By JULIE MINDA
Etta Hill is ready for things to turn up again, and she hopes that now that she has insurance, she'll be able to have a fresh "restart."
The 61-year-old widow had been living in California for decades, working as a nurse, with full insurance coverage, when in late 2014, her parents in Chattanooga, Tenn., fell ill. Hill moved back to her hometown — first temporarily and then permanently — to care for them. In December 2014, shortly after Hill's move, her mother died of complications from colon cancer surgery.
Early 2015 found Hill unemployed and uninsured, unable to transfer her nursing license to Tennessee, mourning her mother's death and caring for her father's health needs.
Burdened by the stress of her situation, Hill had a heart attack in February 2015. A month later, she had open heart surgery to remove the multiple blockages in her heart.
Without insurance at the time of her heart attack, she relied on charity care from CHI Memorial Hospital in Chattanooga for all of her medical care, including ongoing primary care appointments after her heart attack.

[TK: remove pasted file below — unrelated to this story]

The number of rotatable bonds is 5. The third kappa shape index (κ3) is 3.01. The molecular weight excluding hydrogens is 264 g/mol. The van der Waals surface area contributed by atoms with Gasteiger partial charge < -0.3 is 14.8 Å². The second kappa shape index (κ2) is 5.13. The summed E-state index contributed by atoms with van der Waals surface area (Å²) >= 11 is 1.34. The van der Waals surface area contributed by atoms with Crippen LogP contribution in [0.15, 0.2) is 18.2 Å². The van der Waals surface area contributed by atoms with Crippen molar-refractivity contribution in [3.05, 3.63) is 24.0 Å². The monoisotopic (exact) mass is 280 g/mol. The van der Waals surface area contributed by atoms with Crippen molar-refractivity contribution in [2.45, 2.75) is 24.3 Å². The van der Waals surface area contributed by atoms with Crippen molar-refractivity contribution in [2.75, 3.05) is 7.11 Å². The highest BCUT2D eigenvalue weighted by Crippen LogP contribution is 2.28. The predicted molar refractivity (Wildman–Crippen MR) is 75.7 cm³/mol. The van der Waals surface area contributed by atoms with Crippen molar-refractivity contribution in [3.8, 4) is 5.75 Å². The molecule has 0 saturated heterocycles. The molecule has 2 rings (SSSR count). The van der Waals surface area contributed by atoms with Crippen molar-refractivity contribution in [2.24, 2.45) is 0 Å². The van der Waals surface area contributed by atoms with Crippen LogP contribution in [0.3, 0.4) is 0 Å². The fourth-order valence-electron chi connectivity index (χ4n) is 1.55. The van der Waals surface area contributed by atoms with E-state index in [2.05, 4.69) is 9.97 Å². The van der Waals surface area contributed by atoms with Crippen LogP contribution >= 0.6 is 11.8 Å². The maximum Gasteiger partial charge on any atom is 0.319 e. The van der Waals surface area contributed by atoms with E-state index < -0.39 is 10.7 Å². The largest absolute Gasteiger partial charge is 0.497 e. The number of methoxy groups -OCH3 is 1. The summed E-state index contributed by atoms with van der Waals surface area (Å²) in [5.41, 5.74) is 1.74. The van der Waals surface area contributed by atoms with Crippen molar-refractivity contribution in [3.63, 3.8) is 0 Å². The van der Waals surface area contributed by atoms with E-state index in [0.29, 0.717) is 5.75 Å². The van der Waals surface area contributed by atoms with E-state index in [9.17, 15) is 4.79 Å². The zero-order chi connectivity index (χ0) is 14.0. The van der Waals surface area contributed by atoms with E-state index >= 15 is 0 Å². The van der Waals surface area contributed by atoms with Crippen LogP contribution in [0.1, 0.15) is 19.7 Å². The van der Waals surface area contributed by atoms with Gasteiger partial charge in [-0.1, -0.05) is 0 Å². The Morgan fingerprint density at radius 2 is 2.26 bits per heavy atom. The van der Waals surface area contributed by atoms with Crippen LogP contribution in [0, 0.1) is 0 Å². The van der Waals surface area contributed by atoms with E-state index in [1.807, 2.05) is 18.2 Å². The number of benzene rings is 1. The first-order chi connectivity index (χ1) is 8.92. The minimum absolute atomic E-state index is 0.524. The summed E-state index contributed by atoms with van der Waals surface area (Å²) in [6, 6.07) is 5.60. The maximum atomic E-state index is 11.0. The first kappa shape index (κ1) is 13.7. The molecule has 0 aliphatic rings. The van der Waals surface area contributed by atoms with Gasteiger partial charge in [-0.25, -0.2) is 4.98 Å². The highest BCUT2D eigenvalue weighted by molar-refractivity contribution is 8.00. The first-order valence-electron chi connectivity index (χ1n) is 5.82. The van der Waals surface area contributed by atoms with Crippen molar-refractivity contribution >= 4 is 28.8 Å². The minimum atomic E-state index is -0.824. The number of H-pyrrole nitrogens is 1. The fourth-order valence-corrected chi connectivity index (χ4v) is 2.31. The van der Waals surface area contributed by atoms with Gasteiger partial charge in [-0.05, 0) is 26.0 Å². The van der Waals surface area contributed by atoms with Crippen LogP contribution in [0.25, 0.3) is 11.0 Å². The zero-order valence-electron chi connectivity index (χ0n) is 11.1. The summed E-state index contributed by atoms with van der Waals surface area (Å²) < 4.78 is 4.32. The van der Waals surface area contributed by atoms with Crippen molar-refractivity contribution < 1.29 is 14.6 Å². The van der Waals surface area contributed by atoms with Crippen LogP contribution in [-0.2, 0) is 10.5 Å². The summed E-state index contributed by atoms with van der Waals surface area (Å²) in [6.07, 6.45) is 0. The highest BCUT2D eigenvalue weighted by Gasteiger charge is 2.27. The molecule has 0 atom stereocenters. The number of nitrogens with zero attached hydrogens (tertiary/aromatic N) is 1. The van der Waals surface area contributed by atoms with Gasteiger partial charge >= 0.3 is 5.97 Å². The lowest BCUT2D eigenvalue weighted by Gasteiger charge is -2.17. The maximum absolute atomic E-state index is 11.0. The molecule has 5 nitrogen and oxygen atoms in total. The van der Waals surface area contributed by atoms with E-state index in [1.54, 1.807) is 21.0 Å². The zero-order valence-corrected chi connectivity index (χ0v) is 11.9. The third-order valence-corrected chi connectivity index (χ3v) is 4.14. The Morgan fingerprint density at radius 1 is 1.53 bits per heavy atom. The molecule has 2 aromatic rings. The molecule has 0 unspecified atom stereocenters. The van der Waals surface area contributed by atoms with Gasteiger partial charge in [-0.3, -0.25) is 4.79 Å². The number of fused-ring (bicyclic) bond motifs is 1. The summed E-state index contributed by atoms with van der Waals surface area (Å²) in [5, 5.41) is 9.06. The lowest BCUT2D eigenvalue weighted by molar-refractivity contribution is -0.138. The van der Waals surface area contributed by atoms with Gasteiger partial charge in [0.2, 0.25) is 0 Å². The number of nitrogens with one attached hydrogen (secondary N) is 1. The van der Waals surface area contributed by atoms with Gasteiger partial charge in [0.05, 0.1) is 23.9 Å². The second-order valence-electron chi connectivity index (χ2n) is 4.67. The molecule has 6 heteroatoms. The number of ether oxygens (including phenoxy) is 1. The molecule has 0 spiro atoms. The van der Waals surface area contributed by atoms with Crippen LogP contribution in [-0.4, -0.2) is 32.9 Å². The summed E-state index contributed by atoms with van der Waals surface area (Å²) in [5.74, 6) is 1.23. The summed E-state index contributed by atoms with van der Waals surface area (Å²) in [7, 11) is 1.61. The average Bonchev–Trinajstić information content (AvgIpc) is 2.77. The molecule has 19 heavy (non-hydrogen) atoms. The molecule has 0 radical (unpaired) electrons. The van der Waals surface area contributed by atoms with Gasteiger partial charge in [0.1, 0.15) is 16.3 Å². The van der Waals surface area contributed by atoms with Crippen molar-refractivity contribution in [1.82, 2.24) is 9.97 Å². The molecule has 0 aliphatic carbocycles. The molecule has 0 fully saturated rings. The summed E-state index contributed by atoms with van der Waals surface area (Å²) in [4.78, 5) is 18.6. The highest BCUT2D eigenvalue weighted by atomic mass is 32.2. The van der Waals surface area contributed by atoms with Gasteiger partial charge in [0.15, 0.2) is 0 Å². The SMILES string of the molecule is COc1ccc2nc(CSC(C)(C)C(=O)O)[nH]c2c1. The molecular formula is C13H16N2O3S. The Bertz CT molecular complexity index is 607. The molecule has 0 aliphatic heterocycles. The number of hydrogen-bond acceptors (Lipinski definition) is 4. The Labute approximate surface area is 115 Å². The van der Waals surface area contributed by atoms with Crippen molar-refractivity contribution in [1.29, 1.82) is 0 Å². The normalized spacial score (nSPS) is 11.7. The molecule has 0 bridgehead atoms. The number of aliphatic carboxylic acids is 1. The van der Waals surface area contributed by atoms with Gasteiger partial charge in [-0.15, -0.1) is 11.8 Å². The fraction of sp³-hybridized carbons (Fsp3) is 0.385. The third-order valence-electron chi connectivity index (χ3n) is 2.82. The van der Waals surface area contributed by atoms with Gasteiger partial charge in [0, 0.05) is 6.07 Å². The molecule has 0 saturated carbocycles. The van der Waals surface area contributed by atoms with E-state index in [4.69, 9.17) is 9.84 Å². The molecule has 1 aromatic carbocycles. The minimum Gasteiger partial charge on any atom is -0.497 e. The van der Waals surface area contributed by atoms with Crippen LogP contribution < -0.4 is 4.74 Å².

Hill says she didn't have insurance through the end of last year, in part because she missed some sign-up deadlines for coverage under the Affordable Care Act's healthcare.gov marketplace. While uninsured, she avoided the cardiologist and a sleep doctor she needed for a dangerous sleep issue that developed after her open-heart surgery.
Within the past year, Hill was approved for federal disability benefits. She'll be eligible for Medicare coverage 24 months after her disability certification date, but for now she must rely on private insurance.
Late last year, social worker Erricka Hill with CHI Memorial helped her navigate the insurance sign-up process. Etta Hill enrolled in a marketplace plan from BlueCross BlueShield. She gets a monthly tax credit of $196 that covers her monthly premium. She has deductibles and co-pays under the BlueCross BlueShield plan, as well as a separate dental plan from Humana that the tax credit does not cover. Her marketplace insurance coverage took effect in January.
Hill says she now is making appointments with her cardiologist and sleep doctor. Hill also has diabetes, and she says she now can get her diabetic medications at a pharmacy. When she was uninsured, she got those medications through a charity care program from the hospital.
"It means so much to me to have insurance," she says. "I am so grateful to have it, and very thankful to God for seeing me through all of this."
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